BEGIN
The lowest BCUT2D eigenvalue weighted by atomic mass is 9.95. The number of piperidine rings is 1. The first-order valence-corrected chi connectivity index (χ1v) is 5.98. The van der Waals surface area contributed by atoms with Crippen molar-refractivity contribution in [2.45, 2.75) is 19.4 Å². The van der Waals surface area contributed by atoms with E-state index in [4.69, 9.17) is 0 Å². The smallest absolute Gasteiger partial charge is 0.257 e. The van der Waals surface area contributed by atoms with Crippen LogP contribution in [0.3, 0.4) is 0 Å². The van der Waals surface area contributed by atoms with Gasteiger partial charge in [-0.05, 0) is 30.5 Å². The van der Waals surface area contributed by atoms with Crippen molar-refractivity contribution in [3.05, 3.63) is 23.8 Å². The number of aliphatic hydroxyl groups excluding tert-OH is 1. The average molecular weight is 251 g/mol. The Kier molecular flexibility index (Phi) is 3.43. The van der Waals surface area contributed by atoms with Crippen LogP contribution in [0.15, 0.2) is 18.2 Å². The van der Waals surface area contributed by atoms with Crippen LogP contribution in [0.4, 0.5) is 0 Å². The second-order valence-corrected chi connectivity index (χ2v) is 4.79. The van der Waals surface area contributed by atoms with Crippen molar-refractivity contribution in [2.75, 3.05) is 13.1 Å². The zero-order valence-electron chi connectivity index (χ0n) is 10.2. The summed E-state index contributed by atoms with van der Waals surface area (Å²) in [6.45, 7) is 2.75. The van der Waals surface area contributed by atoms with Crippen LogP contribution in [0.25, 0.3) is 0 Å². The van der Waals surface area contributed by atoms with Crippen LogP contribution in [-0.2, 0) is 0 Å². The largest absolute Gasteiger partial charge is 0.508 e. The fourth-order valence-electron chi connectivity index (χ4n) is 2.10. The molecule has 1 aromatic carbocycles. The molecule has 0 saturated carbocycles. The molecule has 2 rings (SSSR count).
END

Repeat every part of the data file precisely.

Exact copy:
The lowest BCUT2D eigenvalue weighted by atomic mass is 9.95. The number of piperidine rings is 1. The first-order valence-corrected chi connectivity index (χ1v) is 5.98. The van der Waals surface area contributed by atoms with Crippen molar-refractivity contribution in [2.45, 2.75) is 19.4 Å². The van der Waals surface area contributed by atoms with E-state index in [4.69, 9.17) is 0 Å². The smallest absolute Gasteiger partial charge is 0.257 e. The van der Waals surface area contributed by atoms with Crippen LogP contribution in [0.3, 0.4) is 0 Å². The van der Waals surface area contributed by atoms with Gasteiger partial charge in [-0.05, 0) is 30.5 Å². The van der Waals surface area contributed by atoms with Crippen molar-refractivity contribution in [3.05, 3.63) is 23.8 Å². The number of aliphatic hydroxyl groups excluding tert-OH is 1. The average molecular weight is 251 g/mol. The Kier molecular flexibility index (Phi) is 3.43. The van der Waals surface area contributed by atoms with Crippen LogP contribution in [0.15, 0.2) is 18.2 Å². The van der Waals surface area contributed by atoms with Crippen LogP contribution in [0.4, 0.5) is 0 Å². The second-order valence-corrected chi connectivity index (χ2v) is 4.79. The van der Waals surface area contributed by atoms with Crippen molar-refractivity contribution in [2.75, 3.05) is 13.1 Å². The zero-order valence-electron chi connectivity index (χ0n) is 10.2. The summed E-state index contributed by atoms with van der Waals surface area (Å²) in [6.45, 7) is 2.75. The van der Waals surface area contributed by atoms with Crippen LogP contribution in [0.25, 0.3) is 0 Å². The van der Waals surface area contributed by atoms with Crippen LogP contribution in [-0.2, 0) is 0 Å². The largest absolute Gasteiger partial charge is 0.508 e. The fourth-order valence-electron chi connectivity index (χ4n) is 2.10. The molecule has 1 aromatic carbocycles. The molecule has 0 saturated carbocycles. The molecule has 2 rings (SSSR count).